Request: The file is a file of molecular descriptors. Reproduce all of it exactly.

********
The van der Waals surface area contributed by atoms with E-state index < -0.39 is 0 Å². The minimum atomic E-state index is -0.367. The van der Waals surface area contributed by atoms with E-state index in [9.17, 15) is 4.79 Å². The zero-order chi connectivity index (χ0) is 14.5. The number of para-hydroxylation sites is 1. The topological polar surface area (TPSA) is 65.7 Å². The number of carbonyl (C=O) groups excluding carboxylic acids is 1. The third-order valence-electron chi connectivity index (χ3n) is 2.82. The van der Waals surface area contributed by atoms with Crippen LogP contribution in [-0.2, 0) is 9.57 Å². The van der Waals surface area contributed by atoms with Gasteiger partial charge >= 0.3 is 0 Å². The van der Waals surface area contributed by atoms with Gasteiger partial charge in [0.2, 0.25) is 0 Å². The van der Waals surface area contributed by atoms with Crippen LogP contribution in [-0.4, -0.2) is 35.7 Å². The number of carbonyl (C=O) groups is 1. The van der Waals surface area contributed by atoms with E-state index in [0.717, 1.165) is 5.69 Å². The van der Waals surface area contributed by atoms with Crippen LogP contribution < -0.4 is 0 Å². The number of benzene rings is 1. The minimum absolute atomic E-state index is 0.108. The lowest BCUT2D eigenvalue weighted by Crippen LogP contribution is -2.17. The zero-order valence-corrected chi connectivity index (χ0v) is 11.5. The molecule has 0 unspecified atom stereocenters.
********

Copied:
The van der Waals surface area contributed by atoms with E-state index < -0.39 is 0 Å². The minimum atomic E-state index is -0.367. The van der Waals surface area contributed by atoms with E-state index in [9.17, 15) is 4.79 Å². The zero-order chi connectivity index (χ0) is 14.5. The number of para-hydroxylation sites is 1. The topological polar surface area (TPSA) is 65.7 Å². The number of carbonyl (C=O) groups excluding carboxylic acids is 1. The third-order valence-electron chi connectivity index (χ3n) is 2.82. The van der Waals surface area contributed by atoms with Crippen LogP contribution in [-0.2, 0) is 9.57 Å². The van der Waals surface area contributed by atoms with Gasteiger partial charge >= 0.3 is 0 Å². The van der Waals surface area contributed by atoms with Gasteiger partial charge in [0.2, 0.25) is 0 Å². The van der Waals surface area contributed by atoms with Crippen LogP contribution in [-0.4, -0.2) is 35.7 Å². The number of carbonyl (C=O) groups is 1. The van der Waals surface area contributed by atoms with E-state index in [0.717, 1.165) is 5.69 Å². The van der Waals surface area contributed by atoms with Crippen LogP contribution < -0.4 is 0 Å². The number of benzene rings is 1. The minimum absolute atomic E-state index is 0.108. The lowest BCUT2D eigenvalue weighted by Crippen LogP contribution is -2.17. The zero-order valence-corrected chi connectivity index (χ0v) is 11.5. The molecule has 0 unspecified atom stereocenters.